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Tripwire on CentOS 7

Tripwire is a great tool to monitor your server for changes. Skip past my rant to get into the guts of it. Otherwise, enjoy!

We all use wordpress because it’s easy to install, there’s plenty of people out there to create themes and it’s so easy to work with. The downside is that it’s incredibly insecure. Before you start bagging me and saying “it’s the server that’s secure (or not) and not wordpress” or “try keeping it up to date” consider that a) i’m right, and b) wordpress requires that files be written to the filesystem for image uploads, plugins, themes and updates. Not to mention the the individual needs of third party plugins. Because of these requirements, the server must allow writes to the filesystem. And if one of those writes is a php script, the attacker can do whatever they want on the filesystem with the permissions of the web-server.

So the best you can do is follow these steps: a) make sure the filesystem is locked down as much as possible. Only allow writes to the /upload directory. When you do updates, relax the permissions to only what’s being updated, execute the updates and the harden again. This is because wordpress needs write access to files and directories to update them – obviously. But for 99% of the time, we don’t want things changing especially with php. b) enable SELinux if you have it. It’s not going to do much except limit low-level system changes. Security in depth, right?! c) make sure the /wp-admin directory is protected with a password. If you’re using apache, stick a .htaccess file in there and enforce basic authentication so that only those with appropriate credentials can even try to log in. Otherwise IP restrictions work too if suitable. And d) track changes to the filesystem with Tripwire.

Finally, the point of this article. Install Tripwire following these instructions:

yum install tripwire

Tripwire uses keys to ensure changes to the tripwire database (what it compares checksums of files to) isn’t changed by unauthorised people or things. The following command will ask you for a passphrase so think of a good one and don’t forget it. Each time you initialise the database, you’ll need to enter this passphrase.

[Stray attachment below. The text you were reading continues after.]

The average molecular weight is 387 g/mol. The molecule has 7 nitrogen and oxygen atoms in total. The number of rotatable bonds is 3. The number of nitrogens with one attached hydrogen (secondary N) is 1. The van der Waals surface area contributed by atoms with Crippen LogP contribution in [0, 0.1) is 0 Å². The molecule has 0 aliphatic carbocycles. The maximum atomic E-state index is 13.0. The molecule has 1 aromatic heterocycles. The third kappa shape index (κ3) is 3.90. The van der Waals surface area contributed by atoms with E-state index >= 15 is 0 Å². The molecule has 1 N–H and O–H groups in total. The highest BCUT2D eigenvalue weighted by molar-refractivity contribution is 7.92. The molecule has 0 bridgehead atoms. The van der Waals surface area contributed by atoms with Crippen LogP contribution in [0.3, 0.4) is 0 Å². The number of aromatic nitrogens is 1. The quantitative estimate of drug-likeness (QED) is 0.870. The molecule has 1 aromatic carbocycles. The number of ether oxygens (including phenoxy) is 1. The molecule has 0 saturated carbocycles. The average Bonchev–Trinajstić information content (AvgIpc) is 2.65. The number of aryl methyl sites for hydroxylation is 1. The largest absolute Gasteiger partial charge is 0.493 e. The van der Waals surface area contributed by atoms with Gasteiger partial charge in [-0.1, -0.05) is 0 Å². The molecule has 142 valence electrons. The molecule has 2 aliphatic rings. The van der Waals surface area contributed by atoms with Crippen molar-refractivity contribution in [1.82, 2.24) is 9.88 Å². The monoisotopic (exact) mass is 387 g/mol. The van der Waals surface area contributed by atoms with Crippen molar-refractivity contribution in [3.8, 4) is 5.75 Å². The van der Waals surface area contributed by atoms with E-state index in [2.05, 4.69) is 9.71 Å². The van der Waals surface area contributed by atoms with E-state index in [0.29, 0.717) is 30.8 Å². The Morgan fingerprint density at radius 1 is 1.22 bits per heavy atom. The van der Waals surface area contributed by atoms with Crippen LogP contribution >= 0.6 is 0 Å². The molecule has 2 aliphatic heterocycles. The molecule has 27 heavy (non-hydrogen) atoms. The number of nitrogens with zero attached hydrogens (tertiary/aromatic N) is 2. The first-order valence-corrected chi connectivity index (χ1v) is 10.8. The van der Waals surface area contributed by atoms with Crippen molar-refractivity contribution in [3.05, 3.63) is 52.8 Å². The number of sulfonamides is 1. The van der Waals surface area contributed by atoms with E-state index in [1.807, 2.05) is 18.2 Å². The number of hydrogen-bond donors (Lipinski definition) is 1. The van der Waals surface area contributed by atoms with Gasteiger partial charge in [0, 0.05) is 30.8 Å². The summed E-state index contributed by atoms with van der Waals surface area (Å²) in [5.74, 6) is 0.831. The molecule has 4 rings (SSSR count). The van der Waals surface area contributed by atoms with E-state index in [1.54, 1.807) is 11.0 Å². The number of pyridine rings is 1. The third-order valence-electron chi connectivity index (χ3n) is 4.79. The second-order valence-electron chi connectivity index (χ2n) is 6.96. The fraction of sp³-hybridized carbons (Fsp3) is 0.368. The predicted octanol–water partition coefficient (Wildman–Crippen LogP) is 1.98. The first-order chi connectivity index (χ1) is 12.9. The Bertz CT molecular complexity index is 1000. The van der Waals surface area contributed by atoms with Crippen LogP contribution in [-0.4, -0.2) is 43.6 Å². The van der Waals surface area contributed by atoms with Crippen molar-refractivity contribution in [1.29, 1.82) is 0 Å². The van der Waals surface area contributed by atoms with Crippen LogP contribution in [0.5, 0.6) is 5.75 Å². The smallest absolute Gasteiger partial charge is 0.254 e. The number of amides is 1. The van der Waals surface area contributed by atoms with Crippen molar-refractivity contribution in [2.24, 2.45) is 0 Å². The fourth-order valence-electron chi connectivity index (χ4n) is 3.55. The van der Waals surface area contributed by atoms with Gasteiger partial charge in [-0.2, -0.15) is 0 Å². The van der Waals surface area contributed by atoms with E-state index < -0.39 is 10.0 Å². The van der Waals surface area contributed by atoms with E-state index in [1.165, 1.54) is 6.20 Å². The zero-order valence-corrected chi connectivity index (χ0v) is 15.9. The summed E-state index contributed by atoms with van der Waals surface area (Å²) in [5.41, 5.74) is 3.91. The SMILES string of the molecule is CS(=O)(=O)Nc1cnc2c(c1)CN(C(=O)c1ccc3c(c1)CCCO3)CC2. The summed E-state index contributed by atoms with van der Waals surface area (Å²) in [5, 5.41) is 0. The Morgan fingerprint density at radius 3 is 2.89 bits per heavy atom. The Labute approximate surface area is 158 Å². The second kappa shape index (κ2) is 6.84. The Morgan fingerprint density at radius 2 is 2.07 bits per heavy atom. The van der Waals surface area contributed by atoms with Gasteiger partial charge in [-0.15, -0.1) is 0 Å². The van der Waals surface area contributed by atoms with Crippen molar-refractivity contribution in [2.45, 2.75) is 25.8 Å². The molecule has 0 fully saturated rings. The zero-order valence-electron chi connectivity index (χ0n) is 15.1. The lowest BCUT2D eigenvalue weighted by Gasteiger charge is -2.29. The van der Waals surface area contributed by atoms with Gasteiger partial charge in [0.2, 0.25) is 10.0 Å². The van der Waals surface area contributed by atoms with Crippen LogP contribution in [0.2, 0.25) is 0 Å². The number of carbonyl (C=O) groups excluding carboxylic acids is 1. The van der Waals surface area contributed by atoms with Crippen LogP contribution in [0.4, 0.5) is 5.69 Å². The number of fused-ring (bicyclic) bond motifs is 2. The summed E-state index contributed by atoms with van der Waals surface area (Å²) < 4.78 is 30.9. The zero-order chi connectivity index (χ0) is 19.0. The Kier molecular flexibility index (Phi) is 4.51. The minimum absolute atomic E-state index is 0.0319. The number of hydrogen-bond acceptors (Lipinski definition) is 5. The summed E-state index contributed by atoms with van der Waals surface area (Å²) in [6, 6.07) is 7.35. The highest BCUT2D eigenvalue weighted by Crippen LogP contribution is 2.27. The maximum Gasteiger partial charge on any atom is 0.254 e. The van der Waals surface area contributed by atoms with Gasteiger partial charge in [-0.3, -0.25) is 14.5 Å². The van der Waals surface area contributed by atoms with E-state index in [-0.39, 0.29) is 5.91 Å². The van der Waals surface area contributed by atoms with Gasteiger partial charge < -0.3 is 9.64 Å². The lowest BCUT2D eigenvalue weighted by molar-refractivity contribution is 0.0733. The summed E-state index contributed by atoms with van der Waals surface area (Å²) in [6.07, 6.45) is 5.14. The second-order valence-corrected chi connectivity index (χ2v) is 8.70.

Tripewire needs to create the database of files so it can later compare them and see if anything was changed:

Edit the “/etc/tripwire/twpol.txt” file to make sure you’re happy with what Tripwire is going to track. For example, all i want to track is the “/etc” and “/var/www/html” directories. But you may want to track everything or just use the defaults which are pretty good.

Any changes to that file “/etc/tripwire/twpol.txt” must be followed by the bellow command.

tripwire --init

For what it’s worth, here’s a sample of how you can add a directory to Tripwire’s list of directories to include:

  rulename = "Website Public Content",
  severity = $(SIG_HI)
/var/www/html		-> $(SEC_CONFIG) ;

I bet you can improve on it by replacing “SEC_CONFIG” with something more appropriate but i’m not sure what that might be.

If you messed up and need to regenerate the “/etc/tripwire/twpol.txt” file like i did while writing this article, (no scotch while documenting) delete the “/etc/tripwire/twpol.txt” file and run the following.

cd /etc/tripwire
/usr/sbin/twadmin --create-polfile -S site.key /etc/tripwire/twpol.txt
tripwire --init

Finally we need to test Tripwire. Run the following:

tripwire --check

You should see nothing has changed. Let’s test it. Make a change to the filesystem and then re-run the “tripwire –check” command. For me, i’m going to add a file “/var/www/html/i_shouldnt_be_here”.

touch /var/www/html/i_shouldnt_be_here

Running the “tripwire –check” told me that:


We can easily have this emailed to us on a daily basis with the following command. Add it to cron so you have it as often as you like:

tripwire --check | mail -s "Tripwire summary for `hostname`" [email protected] -


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